The episode opens more or less right where the previous episode left off. Kelly's out, the other three are displaying that sense of relief mixed with dread that only the mediocre know best. Padma comes back in and calls the three finalists out; they're getting their assignment tonight so they can work on it as much as possible. It's mostly carte blanche. The only limitations are the highlights of each course: vegetable, fish, meat, dessert. The proteins will be selected by Eric and Tom, and can I point out how much I hate the false distinction between "fish" and "meat"? Hate it.
Of course, there's the usual "surprise" help, too. In walk Ilan, Hung, and Mike. There are some built-in advantages in this challenge that promise to bear fruit--Kevin worked with/for Mike some years ago, and Kevin's parents were both pastry chefs. Ed gets the first draw, and doesn't get Mike as he hoped--he gets Ilan. Kevin draws Mike, and Angelo is left with Hung (or as he put it, "I'm in the finals, we're in Asia, and I get Hung"). So Angelo and Kevin appear to be in good shape as far as their sous chefs are concerned, while Ed is saddled with the most reviled Top Chef winner in show history (and that's including Hosea, I think).
The chefs return to the residence and kibbutz, with our competing chefs trying to keep their fanboy "squee!"s under their breath. Maybe not Angelo, who's not doing any squeeing during this party; he's not feeling well, and goes to bed early, leaving Hung--well, hanging. The next morning, while Kevin and Ed break the fast, Angelo is curled up in bed, panting and groaning. He's in pain, and a doctor is en route. We saw this in the previews, and it's definitely legit. Angelo is given a 20% chance of being minimally okay to go and cook the next day. Commence drugs and fluids.
As the chefs arrive at the kitchen, there's still no Angelo. Tom informs Hung that he'll be shopping and prepping without Angelo, but that there will be phone communication to make sure that Hung's doing more or less what Angelo wants. If Angelo can't make it for the day of service, then they'll deal with it then. The proteins have been acquired, and they are: rouget (red snapper, which Ed notes have very finicky little bones), cuttlefish, cockles, slipper lobster, pork belly, and whole duck. The instructions for the challenge were a little confusing; the rouget and duck will be the focal points of their respective courses, but the rest of the proteins have to be used somewhere.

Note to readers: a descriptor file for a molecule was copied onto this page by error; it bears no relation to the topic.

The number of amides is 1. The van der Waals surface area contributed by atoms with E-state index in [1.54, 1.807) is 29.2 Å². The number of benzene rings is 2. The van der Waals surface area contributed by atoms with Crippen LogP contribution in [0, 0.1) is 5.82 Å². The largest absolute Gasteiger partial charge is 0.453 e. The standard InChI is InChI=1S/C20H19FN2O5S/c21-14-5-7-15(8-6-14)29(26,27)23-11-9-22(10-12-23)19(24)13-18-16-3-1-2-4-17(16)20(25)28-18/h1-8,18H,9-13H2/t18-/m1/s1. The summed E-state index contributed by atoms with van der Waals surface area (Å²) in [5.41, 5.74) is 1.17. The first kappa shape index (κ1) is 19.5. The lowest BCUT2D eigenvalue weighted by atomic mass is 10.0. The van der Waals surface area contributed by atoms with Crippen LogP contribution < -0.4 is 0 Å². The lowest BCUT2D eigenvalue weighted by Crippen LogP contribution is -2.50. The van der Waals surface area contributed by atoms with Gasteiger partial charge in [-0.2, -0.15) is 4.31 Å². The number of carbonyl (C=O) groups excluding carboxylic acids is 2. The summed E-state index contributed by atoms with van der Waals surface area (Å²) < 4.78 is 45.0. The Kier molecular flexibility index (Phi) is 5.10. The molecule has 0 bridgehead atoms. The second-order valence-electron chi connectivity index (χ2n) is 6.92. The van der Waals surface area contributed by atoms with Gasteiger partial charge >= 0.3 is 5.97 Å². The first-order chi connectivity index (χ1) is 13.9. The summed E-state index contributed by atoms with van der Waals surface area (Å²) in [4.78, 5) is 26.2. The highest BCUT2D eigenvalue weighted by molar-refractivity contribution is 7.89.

At the market, the friction Ilan tends to foster comes to the surface as he pushes against Ed's corn soup idea (Corn, in Singapore? At these prices?). Ed's less than thrilled about Ilan as a wildcard--let the power struggle begin! Meanwhile, is there any doubt that Angelo would be completely without hope with any previous champion other than Hung? I was not a Hung fan during his season, but I have come to enjoy his presence and really, truly respect his skill and wherewithal. Angelo would be shit outta luck without him; with him, it'll still be a tough row to hoe, but you find yourself thinking he can pull it off. His "whoa" idea during the shopping scene is a duck and foie gras marshmallow. Color me intrigued.
Three hours of prep begin, and Hung should really have a Bluetooth headset. He needs all of his hands to yoink all of the foie gras out of the cooler--though, with only one lobe in there, can you really blame him? This is not as big a deal as the Hosea/Stefan foie-off a couple years ago. While we see the chefs running down their menus, Angelo's getting more treatment in the hotel. Here comes the shot in the butt, a longshot 3% chance of success. Though the doc says it's unlikely that he'll be ready to go the next day, morning comes and Angelo is given the green light. I'd be dubious of this, except he does indeed survive the entire finish and service.